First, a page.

W3C home > Mailing lists > Public > www-style@w3.org > January 2014

Re: Floats, books and regions

From: L. David Baron <dbaron@dbaron.org>
Date: Sun, 26 Jan 2014 18:49:03 -0800
To: François REMY <francois.remy.dev@outlook.com>
Cc: "'Håkon Wium Lie'" <howcome@opera.com>, "'Alan Stearns'" <stearns@adobe.com>, www-style@w3.org
Message-ID: <20140127024903.GA3099@crum.dbaron.org>
On Monday 2014-01-27 01:43 +0100, François REMY wrote:
> == Great ways you can use regions ==
> Alright, now, even if some people may have a hard time being convinced, there are still cases you cannot possibly solve using the proposals people have been advocating as replacement for regions. In the previous demo, regions allow to extract quotations from a continuous document and display them in quotation blocks. We can also use regions to create table of contents, or display comments about a document on the side of the pages.

In your example you use regions to create a table of contents.

Using CSS to create a table of contents seems to me to be using CSS
on the wrong side of the barrier between content and presentation; a
table of contents is a part of the content presented to the user and
should be in the content in the markup, not merely something brought
into existence by the presentation.

For a start, in HTML, one would normally expect a table of contents
to have links in it (to the sections).  These links should be links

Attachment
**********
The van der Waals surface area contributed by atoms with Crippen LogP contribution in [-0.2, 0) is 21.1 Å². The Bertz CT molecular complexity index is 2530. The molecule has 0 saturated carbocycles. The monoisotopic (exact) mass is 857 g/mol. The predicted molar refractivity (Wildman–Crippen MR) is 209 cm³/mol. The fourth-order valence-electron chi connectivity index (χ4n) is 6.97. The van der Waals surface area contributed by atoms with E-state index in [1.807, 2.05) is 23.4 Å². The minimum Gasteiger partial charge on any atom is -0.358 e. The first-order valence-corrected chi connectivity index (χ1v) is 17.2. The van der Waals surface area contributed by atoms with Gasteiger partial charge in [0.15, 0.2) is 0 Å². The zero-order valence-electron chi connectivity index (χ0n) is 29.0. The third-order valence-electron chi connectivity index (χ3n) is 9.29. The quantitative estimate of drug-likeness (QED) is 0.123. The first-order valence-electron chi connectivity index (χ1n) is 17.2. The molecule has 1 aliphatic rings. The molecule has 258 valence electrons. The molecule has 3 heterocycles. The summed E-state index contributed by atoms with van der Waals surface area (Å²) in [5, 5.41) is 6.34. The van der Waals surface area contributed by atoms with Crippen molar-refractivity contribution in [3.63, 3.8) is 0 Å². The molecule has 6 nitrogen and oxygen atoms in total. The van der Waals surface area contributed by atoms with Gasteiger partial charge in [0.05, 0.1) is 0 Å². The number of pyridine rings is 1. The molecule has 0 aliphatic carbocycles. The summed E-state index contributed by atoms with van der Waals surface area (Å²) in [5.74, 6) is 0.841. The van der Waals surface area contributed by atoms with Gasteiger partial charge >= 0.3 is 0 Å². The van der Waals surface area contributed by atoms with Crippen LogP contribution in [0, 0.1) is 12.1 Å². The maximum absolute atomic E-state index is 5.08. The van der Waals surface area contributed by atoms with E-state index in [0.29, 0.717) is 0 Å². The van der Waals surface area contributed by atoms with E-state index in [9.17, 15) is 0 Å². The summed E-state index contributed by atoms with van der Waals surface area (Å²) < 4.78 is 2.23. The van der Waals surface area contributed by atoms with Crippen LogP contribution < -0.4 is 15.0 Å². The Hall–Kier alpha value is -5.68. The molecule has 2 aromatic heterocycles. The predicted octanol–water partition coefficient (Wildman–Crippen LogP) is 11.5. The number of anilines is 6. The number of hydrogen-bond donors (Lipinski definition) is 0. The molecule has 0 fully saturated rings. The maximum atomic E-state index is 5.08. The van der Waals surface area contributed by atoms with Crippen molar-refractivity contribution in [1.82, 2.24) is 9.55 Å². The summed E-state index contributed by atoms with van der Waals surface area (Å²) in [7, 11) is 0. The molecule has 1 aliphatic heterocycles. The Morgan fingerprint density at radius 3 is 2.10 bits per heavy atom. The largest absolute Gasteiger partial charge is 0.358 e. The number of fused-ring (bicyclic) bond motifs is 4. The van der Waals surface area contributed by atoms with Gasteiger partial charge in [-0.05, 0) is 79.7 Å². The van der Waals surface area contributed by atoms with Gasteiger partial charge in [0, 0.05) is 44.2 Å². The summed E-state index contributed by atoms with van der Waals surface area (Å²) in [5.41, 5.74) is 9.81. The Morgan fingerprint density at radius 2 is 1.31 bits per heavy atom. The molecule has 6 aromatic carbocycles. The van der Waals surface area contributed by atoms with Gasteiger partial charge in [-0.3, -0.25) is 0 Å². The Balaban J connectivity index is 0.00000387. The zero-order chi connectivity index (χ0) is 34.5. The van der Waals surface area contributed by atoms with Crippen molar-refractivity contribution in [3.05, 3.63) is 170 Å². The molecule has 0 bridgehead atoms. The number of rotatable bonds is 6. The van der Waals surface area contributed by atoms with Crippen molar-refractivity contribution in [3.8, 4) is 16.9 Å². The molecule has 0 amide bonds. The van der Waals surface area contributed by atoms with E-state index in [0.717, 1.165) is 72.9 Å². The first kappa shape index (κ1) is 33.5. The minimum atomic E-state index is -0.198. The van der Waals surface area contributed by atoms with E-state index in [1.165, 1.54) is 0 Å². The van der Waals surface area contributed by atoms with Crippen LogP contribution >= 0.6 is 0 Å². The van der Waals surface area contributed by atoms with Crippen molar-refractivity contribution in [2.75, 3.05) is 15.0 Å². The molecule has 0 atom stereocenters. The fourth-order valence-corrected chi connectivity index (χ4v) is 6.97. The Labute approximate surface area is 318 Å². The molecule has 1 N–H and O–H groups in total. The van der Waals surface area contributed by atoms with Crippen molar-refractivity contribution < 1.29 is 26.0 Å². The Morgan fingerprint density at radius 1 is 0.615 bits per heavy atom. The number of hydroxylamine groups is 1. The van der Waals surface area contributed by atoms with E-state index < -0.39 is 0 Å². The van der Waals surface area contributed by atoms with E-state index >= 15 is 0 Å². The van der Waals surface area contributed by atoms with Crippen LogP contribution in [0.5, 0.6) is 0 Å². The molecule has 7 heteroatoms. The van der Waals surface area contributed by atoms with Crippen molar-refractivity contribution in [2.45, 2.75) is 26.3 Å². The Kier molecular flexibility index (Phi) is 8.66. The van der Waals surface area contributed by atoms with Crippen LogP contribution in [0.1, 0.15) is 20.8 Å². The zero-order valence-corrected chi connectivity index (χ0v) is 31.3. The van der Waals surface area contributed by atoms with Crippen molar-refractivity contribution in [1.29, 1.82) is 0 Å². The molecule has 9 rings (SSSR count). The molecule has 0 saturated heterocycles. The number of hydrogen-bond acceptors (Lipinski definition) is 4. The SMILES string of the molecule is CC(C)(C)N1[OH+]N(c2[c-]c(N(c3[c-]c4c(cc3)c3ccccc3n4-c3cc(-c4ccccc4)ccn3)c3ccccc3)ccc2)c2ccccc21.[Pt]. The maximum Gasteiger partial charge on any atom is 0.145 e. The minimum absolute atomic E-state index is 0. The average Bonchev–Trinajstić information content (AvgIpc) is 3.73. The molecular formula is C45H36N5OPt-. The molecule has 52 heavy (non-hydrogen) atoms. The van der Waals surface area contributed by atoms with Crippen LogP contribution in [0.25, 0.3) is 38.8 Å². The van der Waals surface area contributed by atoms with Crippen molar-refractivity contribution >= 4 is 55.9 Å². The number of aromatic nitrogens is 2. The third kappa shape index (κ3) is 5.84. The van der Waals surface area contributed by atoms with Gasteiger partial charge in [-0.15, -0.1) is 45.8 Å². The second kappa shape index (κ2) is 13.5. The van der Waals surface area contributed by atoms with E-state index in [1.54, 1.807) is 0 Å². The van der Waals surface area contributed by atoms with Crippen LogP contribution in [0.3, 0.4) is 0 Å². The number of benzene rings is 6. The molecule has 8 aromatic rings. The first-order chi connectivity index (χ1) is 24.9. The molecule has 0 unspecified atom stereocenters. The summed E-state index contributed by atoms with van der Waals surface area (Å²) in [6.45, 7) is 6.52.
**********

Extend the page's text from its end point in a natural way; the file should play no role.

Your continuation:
in the markup; they should behave like links to browsers,
accessibility tools, browser extensions that examine links, search
engines, etc.

(I'd note that software might want to show navigation UI derived
from the header structure in HTML's outline algorithm.  I think
that's different from a table of contents that appears in the
document; I think today it's also largely hypothetical.)

Second, many APIs on the Web, for example, relating to selection,
scrolling a piece of content into view, etc., are designed around
the assumption that the content is part of the content.  In your
regions example, what does it mean to select text in the heading, or
that crosses a heading?  What does it mean to scroll one of those h1
elements into view programmatically?  

You might suggest that we redesign all of these APIs to deal with
content that's created by the presentation.  I don't think that's
the right approach; I think one characteristic of building software
systems is that we make simplifying assumptions / limitations some
of the time so that we can build systems with a level of complexity
that we can understand.  I think many APIs on the Web are built
around the assumption that content is part of the content, and
adding content in the presentation layer is the wrong solution.

So I don't think this is a great way to use regions; I think it's
another horrible way to use regions.


P.S.  Written on an airplane; sorry if I'm duplicating what was
said in other responses.

𝄞   L. David Baron                         http://dbaron.org/   𝄂
𝄢   Mozilla                          https://www.mozilla.org/   𝄂
             Before I built a wall I'd ask to know
             What I was walling in or walling out,
             And to whom I was like to give offense.
               - Robert Frost, Mending Wall (1914)

Received on Monday, 27 January 2014 04:32:06 UTC

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